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An important component of resiliency: Communication

Mrs. Jamie Ellis, 926th Wing Director of Psychological Health, gives an overview to Reserve Citizen Airmen assigned to the 555th RED HORSE Squadron before they participate in a game of telephone Aug. 3, 2019 at Nellis Air Force Base, Nevada, to display how messages can be lost in translation as it is passed to each receiver. Part of the hour-long resiliency event centered on communicating good news – how do you share it and how do you receive it. (U.S. Air Force photo by Senior Airman Brett Clashman)

Mrs. Jamie Ellis, 926th Wing Director of Psychological Health, gives an overview to Reserve Citizen Airmen assigned to the 555th RED HORSE Squadron before they participate in a game of telephone Aug. 3, 2019 at Nellis Air Force Base, Nevada, to display how messages can be lost in translation as it is passed to each receiver. Part of the hour-long resiliency event centered on communicating good news – how do you share it and how do you receive it. (U.S. Air Force photo by Senior Airman Brett Clashman)

NELLIS AIR FORCE BASE, Nev. --

“When we are able to listen and engage during good times; we form relationships with others. These relationships are important for resiliency because these are the people that we connect with during good times and bad.”

This is what Jamie Ellis, director of 926th Wing Psychological Health, told more than 150 Reserve Citizen Airmen of the 555th RED HORSE Squadron Aug. 3, 2019, during a resiliency event at Nellis Air Force Base, Nevada.

“I did the resiliency event based on the trends from the most recent deployment assessments and talking with [926th] Airman and Family Readiness as one of the top concerns … specifically how can one effectively communicate with others,” Ellis said.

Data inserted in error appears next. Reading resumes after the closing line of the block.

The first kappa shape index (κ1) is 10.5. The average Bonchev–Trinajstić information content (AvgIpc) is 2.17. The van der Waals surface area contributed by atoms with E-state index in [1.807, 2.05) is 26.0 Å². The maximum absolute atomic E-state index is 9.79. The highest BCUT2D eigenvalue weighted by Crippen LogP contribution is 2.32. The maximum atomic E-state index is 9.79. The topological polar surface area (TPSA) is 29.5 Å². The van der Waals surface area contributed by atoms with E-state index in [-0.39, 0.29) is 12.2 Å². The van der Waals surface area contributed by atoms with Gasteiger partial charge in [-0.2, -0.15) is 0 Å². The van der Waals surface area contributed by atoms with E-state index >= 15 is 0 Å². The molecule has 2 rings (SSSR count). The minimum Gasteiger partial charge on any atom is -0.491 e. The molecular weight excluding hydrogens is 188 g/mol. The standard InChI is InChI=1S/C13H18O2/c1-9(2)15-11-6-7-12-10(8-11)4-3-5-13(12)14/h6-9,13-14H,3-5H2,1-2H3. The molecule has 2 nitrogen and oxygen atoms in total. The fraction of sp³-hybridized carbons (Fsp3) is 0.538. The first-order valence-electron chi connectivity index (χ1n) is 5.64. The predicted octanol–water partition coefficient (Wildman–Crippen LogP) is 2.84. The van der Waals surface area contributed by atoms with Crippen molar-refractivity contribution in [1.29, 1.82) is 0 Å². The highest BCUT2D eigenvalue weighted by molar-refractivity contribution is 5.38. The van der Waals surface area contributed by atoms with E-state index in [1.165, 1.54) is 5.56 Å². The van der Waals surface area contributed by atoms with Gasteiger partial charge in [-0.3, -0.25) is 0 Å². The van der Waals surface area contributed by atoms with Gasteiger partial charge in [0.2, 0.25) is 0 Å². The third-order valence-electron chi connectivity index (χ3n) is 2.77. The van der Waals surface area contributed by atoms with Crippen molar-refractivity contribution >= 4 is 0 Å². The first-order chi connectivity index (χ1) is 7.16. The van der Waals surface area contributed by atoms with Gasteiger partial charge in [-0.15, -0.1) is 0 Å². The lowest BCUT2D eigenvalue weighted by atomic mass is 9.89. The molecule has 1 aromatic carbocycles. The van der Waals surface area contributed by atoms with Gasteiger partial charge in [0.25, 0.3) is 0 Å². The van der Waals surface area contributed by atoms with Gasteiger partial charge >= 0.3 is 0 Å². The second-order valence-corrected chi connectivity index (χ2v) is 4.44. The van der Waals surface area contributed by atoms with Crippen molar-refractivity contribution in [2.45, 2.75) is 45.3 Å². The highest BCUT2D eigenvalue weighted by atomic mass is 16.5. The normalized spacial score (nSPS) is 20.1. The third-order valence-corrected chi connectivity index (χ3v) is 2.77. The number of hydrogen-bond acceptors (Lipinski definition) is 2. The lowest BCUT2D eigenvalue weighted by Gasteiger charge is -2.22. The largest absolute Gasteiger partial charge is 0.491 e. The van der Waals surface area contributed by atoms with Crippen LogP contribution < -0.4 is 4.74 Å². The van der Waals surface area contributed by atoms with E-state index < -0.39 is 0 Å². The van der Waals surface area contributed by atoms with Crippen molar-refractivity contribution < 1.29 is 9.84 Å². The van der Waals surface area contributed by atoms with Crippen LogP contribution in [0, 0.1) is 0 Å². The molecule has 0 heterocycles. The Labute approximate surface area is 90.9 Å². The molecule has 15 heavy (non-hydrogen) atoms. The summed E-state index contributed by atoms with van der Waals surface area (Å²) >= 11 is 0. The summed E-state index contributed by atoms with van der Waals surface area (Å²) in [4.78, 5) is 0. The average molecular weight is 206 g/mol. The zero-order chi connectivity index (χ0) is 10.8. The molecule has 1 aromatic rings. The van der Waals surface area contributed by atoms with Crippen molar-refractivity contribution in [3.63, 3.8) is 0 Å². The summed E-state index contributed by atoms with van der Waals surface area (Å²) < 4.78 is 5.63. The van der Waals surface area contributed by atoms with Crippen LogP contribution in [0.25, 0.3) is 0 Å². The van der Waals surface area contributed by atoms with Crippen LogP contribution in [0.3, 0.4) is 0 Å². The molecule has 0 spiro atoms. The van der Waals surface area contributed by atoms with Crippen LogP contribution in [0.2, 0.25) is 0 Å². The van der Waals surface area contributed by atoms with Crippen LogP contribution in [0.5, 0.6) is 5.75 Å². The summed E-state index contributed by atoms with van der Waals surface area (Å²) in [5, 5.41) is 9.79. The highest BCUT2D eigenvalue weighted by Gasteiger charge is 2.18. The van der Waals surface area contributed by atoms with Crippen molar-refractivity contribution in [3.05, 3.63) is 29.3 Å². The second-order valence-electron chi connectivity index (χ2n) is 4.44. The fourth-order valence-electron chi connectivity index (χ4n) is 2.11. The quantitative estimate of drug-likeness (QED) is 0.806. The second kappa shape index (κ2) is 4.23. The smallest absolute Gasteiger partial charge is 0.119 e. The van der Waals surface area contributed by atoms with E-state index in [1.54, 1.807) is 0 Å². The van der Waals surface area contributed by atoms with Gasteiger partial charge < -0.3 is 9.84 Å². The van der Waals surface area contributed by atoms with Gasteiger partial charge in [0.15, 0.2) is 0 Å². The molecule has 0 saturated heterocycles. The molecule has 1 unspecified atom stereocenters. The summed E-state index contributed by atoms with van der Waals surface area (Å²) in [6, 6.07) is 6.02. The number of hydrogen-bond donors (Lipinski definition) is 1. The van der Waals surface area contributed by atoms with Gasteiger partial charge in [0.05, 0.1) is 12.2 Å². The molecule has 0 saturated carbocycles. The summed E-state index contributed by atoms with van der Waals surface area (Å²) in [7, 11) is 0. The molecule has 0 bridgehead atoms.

Part of the hour-long event centered on communicating good news – how do you share it and how do you receive it.

“Active listening and showing genuine interest in what the person is saying, rather than ignoring them, is a way to receive good news,” Ellis said.  

Ellis also briefed on active listening and communication barriers. This included an adaption from the age-old game telephone.

Ellis selected 10 volunteers to stand back-to-back. Ellis created a specific handshake and asked volunteers to communicate the handshake to the next person. The objective? Try to remember the original handshake. The moral? No matter how hard we try, if the message goes through too many people, it may get lost in translation. 

Communication feeds into resiliency, because resilient people are better at communicating and are rated by others as strong team players and leaders.

“Resiliency matters because resilient people perform better,” Ellis said. “They perform better in a variety of areas, including creativity, academic achievement and decision-making.”

“People higher in resilience are healthier compared to people lower in resilience. They get better sleep and have healthier immune functioning, meaning they recover from a cold or injury more quickly.”

Balance is another reason Lt. Col. Francisco Badiano, 555 RHS commander, chose to host the event.

“Our unit has been extremely busy within the past 12-18 months. We’ve deployed, gained new Airmen, and made changes to our organizational structure,” said Badiano. “All these events, combined with day-to-day life that our unit members and their families have had to endure, gave me a good reason to want to take a break and host a resiliency event to remind our troops that working to continuously balance the mental, physical, social and spiritual demands that we face is important to our success as Citizen Airmen.”

With information received at this event, Badiano has two goals he wants his Airmen to take away from the event.

“My hope from the resiliency event is that our Airmen gained a better understanding on how to become more self-aware about their life demands and themselves as a person,” Badiano said. “I also wanted our members to learn about the tools that are available through the Air Force and other sources, to help them better deal with stressors of life.”

The office of the director of psychological health is designed to help the psychological health of the wing and its people. Ellis works with the local community both military and non-military to develop support and resources for all 926th Wing and 555th RED HORSE Reserve Citizen Airmen. 

Ellis can see anyone within the wing and their family members regardless of status.